The current nationwide effort to plant millions of trees holds immense importance, especially if it is executed as a sustained initiative. Deforestation has far-reaching consequences.

Forests play a crucial role in attracting rainfall and maintaining soil moisture. Deforestation disrupts this delicate balance, leading to reduced water supply. This burden falls heavily on those responsible for collecting water, predominantly women and girls, for domestic use and agricultural purposes.

UNICEF has been involved in constructing rainwater collection tanks to alleviate the need for long journeys to fetch water during the rainy season. While this initiative has provided some relief, it does not fully address the water requirements of farmers who rely on substantial amounts of water for their fields. Irrigation can be a solution, but it necessitates suitable water sources, presenting a long-term challenge. Temporary measures, such as accessing water sources at a distance for “kitchen gardens,” may be implemented if sufficient manpower is available. However, such measures are unlikely to suffice in the long run.

Reforestation efforts in Ethiopia must not only focus on the quantity but also the quality of trees planted. While eucalyptus trees served a critical purpose during a time of urgent need, it is essential to identify tree species that are better suited for Ethiopia’s long-term challenges. Valuable catalogues have been published, offering guidance on selecting trees and plants that thrive in Ethiopia’s diverse soil and climate conditions.

In addition to reforestation, supplementary measures are necessary. While the development of fuel-efficient stoves remains a priority, it is insufficient if housewives are reluctant to adopt them. Demonstrations and a nationwide information campaign are imperative to encourage households to install such stoves. Establishing school-kitchens where students, particularly girls, can learn to utilize these stoves effectively will promote wider adoption. Financial incentives may also incentivize more housewives to embrace fuel-efficient stoves, alongside the provision of cost-free stoves, which should continue as long as it benefits the country.

Another area where significant wood savings can be achieved is in house construction. Ethiopia possesses ample suitable clay that can be used as an alternative to wood or without the need for reinforcing walls with branches. In many traditional clay houses, sticks and straw are used to fortify the mud or clay, ensuring wall stability. By creating solid and large bricks from suitable mud, houses can be built without the necessity of wooden supports, reducing the demand for wood and enhancing sustainability.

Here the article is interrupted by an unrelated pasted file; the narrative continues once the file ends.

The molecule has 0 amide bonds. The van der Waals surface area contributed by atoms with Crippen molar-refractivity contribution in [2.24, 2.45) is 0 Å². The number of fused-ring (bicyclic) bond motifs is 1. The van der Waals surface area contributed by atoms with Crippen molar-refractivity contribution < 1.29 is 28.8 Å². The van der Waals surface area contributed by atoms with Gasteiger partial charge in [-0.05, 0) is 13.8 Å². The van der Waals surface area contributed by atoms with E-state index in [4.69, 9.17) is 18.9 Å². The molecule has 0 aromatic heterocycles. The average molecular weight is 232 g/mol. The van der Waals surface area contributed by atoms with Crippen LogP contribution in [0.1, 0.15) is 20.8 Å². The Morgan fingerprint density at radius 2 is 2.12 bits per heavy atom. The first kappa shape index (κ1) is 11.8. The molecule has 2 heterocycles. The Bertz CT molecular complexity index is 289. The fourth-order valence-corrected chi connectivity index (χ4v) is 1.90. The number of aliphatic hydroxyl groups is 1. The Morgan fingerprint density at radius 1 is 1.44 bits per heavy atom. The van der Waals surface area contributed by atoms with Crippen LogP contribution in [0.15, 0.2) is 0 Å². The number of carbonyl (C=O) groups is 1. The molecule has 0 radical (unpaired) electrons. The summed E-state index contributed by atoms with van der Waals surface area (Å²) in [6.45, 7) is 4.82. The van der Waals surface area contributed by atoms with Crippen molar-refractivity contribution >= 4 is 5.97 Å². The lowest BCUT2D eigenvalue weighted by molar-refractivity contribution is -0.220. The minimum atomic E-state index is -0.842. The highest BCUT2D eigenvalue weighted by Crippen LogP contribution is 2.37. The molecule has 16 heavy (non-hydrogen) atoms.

However, having innovative ideas and appropriate technology is insufficient unless they are widely implemented and embraced, preferably by the majority of the population. Therefore, the development of information and training programs that reach the people is crucial. Schools and mass media can play a significant role in disseminating knowledge. Incentives and certain pressures may also be necessary, and local institutions and organizations can assume responsibility for such initiatives.

Monetary incentives or appeals to modernity and progress may motivate some individuals, although caution should be exercised as appeals to tradition may deter those who value established practices, especially in rural areas. While punitive measures are not advisable, appeals to national pride and patriotism are likely to yield positive results. Additionally, competition for resources can escalate into severe conflicts and nationwide unrest.

Trees attract rainfall, and in times of drought, life becomes precarious for many communities. Pastoralists often find themselves competing for scarce resources, leading to armed conflicts over grazing grounds and water sources. Such conflicts have occurred repeatedly in regions like Ogadén, where pastoralists form a significant, if not a majority, portion of the population.

Water scarcity also drives pastoralists into areas predominantly inhabited by agriculturalists, resulting in conflicts between these two groups.

The drought experienced in the early 1970s resulted in widespread conflicts and resource scarcity, particularly affecting regions like Wello and others. It is crucial for the government to acknowledge and address the damage inflicted upon local populations rather than ignore or conceal the situation. During the final years of Emperor Haile Selassie’s rule, the government’s failure to address the crisis may have contributed to their downfall.

As a media professional during that time, we frequently broadcasted reports about the drought, appealing to private individuals traveling through affected areas to bring extra food to assist those in need.